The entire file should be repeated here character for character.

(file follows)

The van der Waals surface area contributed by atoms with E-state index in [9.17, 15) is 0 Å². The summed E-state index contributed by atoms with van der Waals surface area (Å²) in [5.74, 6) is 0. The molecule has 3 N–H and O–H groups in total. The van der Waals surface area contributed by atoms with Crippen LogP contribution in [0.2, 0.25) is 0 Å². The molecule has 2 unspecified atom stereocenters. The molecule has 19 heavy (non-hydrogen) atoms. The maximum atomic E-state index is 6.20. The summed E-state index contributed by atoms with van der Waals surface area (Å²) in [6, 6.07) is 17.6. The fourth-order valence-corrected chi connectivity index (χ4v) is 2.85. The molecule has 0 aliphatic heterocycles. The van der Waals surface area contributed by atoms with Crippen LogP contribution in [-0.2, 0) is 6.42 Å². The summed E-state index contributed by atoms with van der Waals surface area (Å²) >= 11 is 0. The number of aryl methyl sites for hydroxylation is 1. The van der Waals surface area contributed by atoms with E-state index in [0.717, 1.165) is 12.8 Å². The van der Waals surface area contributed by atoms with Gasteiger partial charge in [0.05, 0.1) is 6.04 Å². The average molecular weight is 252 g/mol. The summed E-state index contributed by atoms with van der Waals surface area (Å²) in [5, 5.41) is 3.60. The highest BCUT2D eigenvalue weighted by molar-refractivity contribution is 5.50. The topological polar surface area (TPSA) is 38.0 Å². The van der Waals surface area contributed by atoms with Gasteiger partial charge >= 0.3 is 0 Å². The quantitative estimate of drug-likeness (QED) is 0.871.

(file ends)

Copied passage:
The van der Waals surface area contributed by atoms with E-state index in [9.17, 15) is 0 Å². The summed E-state index contributed by atoms with van der Waals surface area (Å²) in [5.74, 6) is 0. The molecule has 3 N–H and O–H groups in total. The van der Waals surface area contributed by atoms with Crippen LogP contribution in [0.2, 0.25) is 0 Å². The molecule has 2 unspecified atom stereocenters. The molecule has 19 heavy (non-hydrogen) atoms. The maximum atomic E-state index is 6.20. The summed E-state index contributed by atoms with van der Waals surface area (Å²) in [6, 6.07) is 17.6. The fourth-order valence-corrected chi connectivity index (χ4v) is 2.85. The molecule has 0 aliphatic heterocycles. The van der Waals surface area contributed by atoms with Crippen LogP contribution in [-0.2, 0) is 6.42 Å². The summed E-state index contributed by atoms with van der Waals surface area (Å²) >= 11 is 0. The number of aryl methyl sites for hydroxylation is 1. The van der Waals surface area contributed by atoms with E-state index in [0.717, 1.165) is 12.8 Å². The van der Waals surface area contributed by atoms with Gasteiger partial charge in [0.05, 0.1) is 6.04 Å². The average molecular weight is 252 g/mol. The summed E-state index contributed by atoms with van der Waals surface area (Å²) in [5, 5.41) is 3.60. The highest BCUT2D eigenvalue weighted by molar-refractivity contribution is 5.50. The topological polar surface area (TPSA) is 38.0 Å². The van der Waals surface area contributed by atoms with Gasteiger partial charge >= 0.3 is 0 Å². The quantitative estimate of drug-likeness (QED) is 0.871.